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Using TypeScript in map.apps

Michael Beckemeyer October 4, 2021

A few weeks ago map.apps 4.12 was released, which is the first map.apps version officially containing bundles programmed in TypeScript. With our product and build system now having good support for this language, I would like to take this opportunity to demonstrate how map.apps developers can take advantage of TypeScript's benefits as well.

This article will cover the first basic steps when getting started with bundle development in TypeScript. We will start with a brief, high level intro to the language and continue with the necessary setup instructions to get TypeScript up and running in mapapps-4-developers projects. Finally, we will develop a simple TypeScript bundle that plugins into the map.apps' new search widget.

Why use TypeScript at all? A quick intro

TypeScript is a language for the web developed by Microsoft. It is a superset of its "base" language JavaScript, adding new syntax to turn it into strongly typed programming language. As a consequence of its well designed type system, TypeScript powers vast improvements with respect to static validation, editor integration and developer tooling in general.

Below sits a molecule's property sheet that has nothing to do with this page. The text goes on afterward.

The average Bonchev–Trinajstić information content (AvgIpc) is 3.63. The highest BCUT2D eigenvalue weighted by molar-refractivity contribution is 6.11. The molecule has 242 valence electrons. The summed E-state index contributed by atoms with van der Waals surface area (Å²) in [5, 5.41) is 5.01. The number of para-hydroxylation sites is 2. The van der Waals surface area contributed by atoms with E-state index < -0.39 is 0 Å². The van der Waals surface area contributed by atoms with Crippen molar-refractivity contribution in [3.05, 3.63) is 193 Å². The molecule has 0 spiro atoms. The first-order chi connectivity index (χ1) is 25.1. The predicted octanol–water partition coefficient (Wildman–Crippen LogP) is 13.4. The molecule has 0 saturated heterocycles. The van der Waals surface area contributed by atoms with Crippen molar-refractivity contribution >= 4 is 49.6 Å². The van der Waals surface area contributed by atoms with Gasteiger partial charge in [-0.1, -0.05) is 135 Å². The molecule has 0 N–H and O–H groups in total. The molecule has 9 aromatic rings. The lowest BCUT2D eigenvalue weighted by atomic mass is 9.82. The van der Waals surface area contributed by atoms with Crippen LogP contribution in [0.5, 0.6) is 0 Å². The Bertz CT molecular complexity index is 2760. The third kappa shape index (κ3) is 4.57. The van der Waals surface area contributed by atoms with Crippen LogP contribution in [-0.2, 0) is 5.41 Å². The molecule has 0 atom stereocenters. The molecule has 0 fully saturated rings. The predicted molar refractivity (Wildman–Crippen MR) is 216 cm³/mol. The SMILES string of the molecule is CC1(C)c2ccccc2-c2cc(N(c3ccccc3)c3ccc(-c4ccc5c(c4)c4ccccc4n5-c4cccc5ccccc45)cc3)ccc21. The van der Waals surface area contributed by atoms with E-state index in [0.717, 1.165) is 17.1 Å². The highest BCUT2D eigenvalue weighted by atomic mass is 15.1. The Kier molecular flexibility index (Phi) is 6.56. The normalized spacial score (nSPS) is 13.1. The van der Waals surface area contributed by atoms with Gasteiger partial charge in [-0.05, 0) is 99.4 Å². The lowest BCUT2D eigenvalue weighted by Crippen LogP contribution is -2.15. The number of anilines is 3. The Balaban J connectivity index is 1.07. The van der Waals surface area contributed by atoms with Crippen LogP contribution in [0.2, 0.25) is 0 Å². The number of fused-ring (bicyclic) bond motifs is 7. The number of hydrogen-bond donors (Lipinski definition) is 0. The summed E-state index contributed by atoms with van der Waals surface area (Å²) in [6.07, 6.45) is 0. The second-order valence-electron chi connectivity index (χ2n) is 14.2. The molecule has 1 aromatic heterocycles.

Since its initial release in 2012 it has seen heavy adoption in the web development community and is now considered one of the most loved programming languages.

The benefits of TypeScript include:

  • Tight integration into popular IDEs, providing intelligent code completion, semantic analysis (e.g. "Jump to Definition") and refactoring support. This improves developer experience, productivity and reduces the likelihood of bugs.
  • Static validation of your code through the advanced type system catches many errors ahead of time that would only manifest at runtime in classic JavaScript code.
  • The addition of static types allows development teams to create cleaner abstractions through interfaces and classes. Interfaces can be shared with users, who can then benefit from the improved editor support.
  • TypeScript compiles to JavaScript: essentially the type annotations are stripped, resulting in "plain" JavaScript which can then be executed by the browser.
  • It also integrates well with existing JavaScript code. This allows teams to gradually transition parts of their software to the new language.

TypeScript in map.apps